In O'Toole's terms, the laity of the Church are the 99% of the Catholic movement, the followers of the Church, the "sheep" guided by the priestly shepherds. (p. 3) The hierarchy are the 1% of the Church; they are the individuals--the priests, bishops, cardinals, and popes--who are mystically ordained to perform sacred tasks such as conducting a Mass, receiving a confession, and giving "last rites" to the dying. O'Toole discusses the hierarchy of the Church, as an institution within the Catholic movement, but only to the extent that the laity interact with them. ...
O'Toole profiles the masses. (pp. 2-3) He asks (pp. 4-6) three main questions about the Catholic community at each of the six phases of its history in the USA:
1. What is the size and structure of the Catholic community? ...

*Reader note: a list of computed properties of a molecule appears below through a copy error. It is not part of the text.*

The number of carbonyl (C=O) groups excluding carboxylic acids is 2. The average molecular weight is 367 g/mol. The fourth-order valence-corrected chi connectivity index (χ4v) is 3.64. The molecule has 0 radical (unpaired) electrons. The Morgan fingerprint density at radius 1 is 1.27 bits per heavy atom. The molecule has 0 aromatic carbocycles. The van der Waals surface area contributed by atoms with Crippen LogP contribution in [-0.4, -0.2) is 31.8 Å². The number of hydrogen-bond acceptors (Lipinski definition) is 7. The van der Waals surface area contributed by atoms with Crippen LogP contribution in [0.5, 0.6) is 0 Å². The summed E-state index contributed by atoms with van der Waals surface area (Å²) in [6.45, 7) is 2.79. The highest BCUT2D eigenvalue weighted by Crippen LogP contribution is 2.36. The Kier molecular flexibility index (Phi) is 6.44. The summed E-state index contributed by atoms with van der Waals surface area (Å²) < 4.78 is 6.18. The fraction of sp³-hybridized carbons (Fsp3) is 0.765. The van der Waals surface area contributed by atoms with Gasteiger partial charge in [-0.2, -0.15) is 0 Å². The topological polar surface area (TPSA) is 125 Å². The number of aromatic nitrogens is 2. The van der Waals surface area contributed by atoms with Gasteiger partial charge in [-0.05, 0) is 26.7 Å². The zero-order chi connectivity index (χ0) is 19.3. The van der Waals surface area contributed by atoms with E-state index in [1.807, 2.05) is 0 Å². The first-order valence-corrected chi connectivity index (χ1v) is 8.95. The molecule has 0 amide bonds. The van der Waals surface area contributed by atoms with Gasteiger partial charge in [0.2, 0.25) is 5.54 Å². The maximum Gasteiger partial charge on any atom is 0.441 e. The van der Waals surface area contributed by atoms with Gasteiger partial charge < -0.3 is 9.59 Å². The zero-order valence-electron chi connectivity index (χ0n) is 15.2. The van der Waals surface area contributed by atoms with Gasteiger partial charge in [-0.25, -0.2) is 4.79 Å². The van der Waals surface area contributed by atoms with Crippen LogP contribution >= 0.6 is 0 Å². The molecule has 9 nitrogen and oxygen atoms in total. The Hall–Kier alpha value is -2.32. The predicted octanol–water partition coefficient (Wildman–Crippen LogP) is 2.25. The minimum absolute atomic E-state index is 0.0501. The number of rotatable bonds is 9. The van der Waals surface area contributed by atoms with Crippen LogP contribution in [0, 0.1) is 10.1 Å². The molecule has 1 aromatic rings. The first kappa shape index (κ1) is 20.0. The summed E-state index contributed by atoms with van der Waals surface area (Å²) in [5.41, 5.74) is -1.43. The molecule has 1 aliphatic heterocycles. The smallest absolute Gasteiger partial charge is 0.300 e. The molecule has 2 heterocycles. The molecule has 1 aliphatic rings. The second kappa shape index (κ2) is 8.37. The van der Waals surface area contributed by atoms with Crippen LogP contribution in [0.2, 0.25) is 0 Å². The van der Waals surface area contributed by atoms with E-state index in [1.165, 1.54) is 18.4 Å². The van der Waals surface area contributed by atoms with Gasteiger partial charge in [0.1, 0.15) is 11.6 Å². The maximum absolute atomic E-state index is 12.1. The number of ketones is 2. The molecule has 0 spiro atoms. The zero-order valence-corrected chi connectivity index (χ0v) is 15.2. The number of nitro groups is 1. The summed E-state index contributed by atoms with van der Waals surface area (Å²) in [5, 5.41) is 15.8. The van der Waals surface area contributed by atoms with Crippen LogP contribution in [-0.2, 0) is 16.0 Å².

2. What did Catholics emphasize as the core of being Catholic in dealing with this world and in preparing for the supernatural world? ...
3. What was the relationship between the American laity and the pope? ...
O'Toole is not writing an advertisement for the Catholic Church. He faces defects in the Church movement where he sees them. ...
AUDIENCE. O'Toole is a skillful narrator. He writes to readers--Catholic or not--who want to understand both the enduring nature and the evolving nature of Catholicism in the USA. Non-Catholics can learn the basic elements of Catholicism from reading this book. O'Toole casually explains Catholic terms as he progresses. ...
CONCLUSION. I do recommend this book because of its general approach--knowing the subject by looking at its historical roots as well as its present face--its style, and its sincere concern about the Church. Catholics, Protestants, and even atheists can gain from thoughtfully reading this sweeping look at the largest single religious worldview in the USA.